In the mid-1800s, much of Michigan was wilderness. While many settlements were established on the shore, there were few government maps and almost no official documentation of water depth and shore topology. Local knowledge from “fisherman and coastal” was depended on. As growth in the upper Great Lakes commenced, calls were made by steamship companies to the U.S. government to offer official maps and depth charts. By the 1840s the US Army was tasked with conducting the first accurate survey of Lake Huron from the St. Mary’s River to the St. Clair River in the south. .
George Meade Engineer of the Lakes
In 1857, Captain George Meade relieved Lt. Col., James Kearney, on the Lakes Survey mission of the Great Lakes. Meade had already established successful assignments of building lighthouses and mapping the shoals and reefs from the Jersey shore to the Florida Keys. In Florida, the shallow reefs ravaged shipping since the Spanish plied the Caribbean in the 1500s.
George Meade came to Michigan in 1857 to make the first survey of Saginaw Bay and Lake Huron. As a civil engineer of the US Army he “leveled the baseline” at Sand Point. The method was to use a series of triangulated line-of-site towers that based on an angle could be accurately measured from point to point. All the measurements on Saginaw Bay and Lake Huron where based on the baseline established on the length of Sand Point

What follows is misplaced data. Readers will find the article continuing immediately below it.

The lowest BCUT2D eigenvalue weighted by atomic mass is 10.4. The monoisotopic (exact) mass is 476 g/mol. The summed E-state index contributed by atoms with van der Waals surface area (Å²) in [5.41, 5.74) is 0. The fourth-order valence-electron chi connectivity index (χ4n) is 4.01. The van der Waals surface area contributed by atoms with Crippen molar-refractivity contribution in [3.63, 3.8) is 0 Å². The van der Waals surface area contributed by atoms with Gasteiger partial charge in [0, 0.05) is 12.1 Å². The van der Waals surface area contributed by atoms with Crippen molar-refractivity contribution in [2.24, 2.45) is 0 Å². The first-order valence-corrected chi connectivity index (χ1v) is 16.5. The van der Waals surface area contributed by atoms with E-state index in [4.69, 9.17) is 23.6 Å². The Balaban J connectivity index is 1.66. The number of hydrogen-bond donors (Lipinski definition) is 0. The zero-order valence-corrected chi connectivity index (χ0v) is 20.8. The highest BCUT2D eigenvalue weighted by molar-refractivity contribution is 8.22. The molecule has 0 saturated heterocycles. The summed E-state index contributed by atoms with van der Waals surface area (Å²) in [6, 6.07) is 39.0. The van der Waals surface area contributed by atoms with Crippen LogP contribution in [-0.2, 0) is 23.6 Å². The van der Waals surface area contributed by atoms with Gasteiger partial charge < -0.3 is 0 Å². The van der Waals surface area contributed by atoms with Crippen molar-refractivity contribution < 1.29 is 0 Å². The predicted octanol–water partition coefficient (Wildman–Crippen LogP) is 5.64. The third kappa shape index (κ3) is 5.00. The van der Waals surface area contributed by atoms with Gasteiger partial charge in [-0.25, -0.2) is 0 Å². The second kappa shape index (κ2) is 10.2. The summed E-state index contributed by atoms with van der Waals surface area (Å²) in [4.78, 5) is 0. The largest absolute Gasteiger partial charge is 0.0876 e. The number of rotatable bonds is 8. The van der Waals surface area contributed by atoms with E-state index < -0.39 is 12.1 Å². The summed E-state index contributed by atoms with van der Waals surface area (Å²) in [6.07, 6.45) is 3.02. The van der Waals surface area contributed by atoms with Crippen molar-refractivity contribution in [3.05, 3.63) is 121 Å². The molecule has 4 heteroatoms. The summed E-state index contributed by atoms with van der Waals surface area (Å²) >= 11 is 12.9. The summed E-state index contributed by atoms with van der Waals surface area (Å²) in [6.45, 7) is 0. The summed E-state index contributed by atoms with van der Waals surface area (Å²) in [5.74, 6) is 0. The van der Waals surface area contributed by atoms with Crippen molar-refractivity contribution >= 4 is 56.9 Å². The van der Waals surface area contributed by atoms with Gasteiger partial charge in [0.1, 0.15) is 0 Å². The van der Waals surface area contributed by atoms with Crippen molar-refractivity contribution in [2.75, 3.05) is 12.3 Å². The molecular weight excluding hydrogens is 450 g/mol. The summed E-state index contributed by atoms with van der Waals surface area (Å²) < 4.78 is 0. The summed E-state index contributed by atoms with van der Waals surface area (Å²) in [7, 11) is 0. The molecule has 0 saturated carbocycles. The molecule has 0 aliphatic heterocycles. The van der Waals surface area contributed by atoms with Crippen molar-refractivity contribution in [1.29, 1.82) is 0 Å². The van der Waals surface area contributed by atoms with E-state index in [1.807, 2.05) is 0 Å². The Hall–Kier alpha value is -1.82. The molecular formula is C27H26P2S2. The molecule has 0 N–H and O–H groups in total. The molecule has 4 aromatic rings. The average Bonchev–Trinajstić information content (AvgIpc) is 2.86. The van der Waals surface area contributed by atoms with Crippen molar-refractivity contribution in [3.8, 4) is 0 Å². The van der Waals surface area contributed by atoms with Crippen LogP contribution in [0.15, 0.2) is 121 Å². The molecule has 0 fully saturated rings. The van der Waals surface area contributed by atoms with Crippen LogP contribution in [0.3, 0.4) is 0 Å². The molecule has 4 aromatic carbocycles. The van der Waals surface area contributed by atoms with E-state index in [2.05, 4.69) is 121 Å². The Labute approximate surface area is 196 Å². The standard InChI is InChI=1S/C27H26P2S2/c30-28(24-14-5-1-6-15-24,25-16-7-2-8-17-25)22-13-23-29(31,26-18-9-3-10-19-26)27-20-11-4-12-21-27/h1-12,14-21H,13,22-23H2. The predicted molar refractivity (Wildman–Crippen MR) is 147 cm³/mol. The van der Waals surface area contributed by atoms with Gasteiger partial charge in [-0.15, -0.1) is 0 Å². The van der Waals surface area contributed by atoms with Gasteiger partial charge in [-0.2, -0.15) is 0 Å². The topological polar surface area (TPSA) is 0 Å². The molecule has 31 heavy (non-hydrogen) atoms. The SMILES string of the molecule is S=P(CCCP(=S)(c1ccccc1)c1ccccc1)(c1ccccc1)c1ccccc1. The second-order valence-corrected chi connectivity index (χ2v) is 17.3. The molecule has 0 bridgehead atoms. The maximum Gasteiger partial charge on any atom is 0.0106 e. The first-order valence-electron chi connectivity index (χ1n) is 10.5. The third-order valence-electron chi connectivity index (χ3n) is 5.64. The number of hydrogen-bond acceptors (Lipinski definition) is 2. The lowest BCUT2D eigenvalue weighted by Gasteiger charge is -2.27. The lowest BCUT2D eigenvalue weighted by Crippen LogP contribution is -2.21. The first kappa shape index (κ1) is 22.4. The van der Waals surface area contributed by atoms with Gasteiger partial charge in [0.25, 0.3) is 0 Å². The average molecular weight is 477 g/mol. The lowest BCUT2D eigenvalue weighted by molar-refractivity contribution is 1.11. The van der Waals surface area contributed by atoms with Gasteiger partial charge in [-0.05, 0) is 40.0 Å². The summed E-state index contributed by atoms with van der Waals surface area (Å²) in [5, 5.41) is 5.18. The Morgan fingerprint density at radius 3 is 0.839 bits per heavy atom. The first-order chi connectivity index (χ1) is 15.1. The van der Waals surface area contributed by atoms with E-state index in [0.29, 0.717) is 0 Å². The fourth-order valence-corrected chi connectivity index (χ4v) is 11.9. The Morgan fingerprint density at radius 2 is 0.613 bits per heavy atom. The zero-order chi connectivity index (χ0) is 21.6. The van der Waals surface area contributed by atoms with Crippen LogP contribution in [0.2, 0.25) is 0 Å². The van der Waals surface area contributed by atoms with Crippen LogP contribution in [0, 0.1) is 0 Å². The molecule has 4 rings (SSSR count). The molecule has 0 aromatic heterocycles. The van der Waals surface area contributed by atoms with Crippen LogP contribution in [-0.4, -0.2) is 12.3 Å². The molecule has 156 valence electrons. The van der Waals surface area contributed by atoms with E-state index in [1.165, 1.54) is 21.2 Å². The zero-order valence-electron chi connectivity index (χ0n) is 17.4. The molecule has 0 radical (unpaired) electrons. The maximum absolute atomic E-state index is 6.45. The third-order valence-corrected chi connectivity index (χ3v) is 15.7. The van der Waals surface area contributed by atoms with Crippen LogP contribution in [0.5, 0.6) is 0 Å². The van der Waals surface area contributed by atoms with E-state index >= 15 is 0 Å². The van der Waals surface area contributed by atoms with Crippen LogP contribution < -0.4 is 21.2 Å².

170 Foot Towers Loomed Over Saginaw Bay
The line-of-sight signaling towers erected on Charity Island, Oak Point, Sand Point, Tawas Point, Pointe Aux Barques, Forestville and others assisted in the survey measurement. These towers measured from 82 to 169 feet above the water level and were considered the highest artificial structures ever made for triangulation measurement in the United States. Measurement was done a survey instrument called a theodolite capturing the flashing mirror of a distant tower.
Sand Point was Made the Center of the Lake Huron
Captain Meade needed a Prime Meridian point. He established this at a base camp located on Sand Point. The jut of land extended out into Saginaw Bay offering a large line of site vantage point. Meade cleared an area and placed a marker while surveying to denoting the new Prime Meridian line for Saginaw Bay and all of Lake Huron. From the United States Land Survey Station, Sand Point, Saginaw Bay all “geodetic positions of all points of triangulation” were calculated. There is a record of Latitude and Longitude observations and calculations made from Sand Point from July 2 through October 9th, 1857. They calculated the longitude position of Sand Point Station Latitude at 43° 54’ 39” 79 N, Longitude 5h, 33m 22s.976 west of Greenwich at (computed at 83° 20’ 44” .64 ) [ Note that the original longitude convention was added. Page 1266 “Message of the President of the United States Communicated to the Two Houses of Congress”, 1858]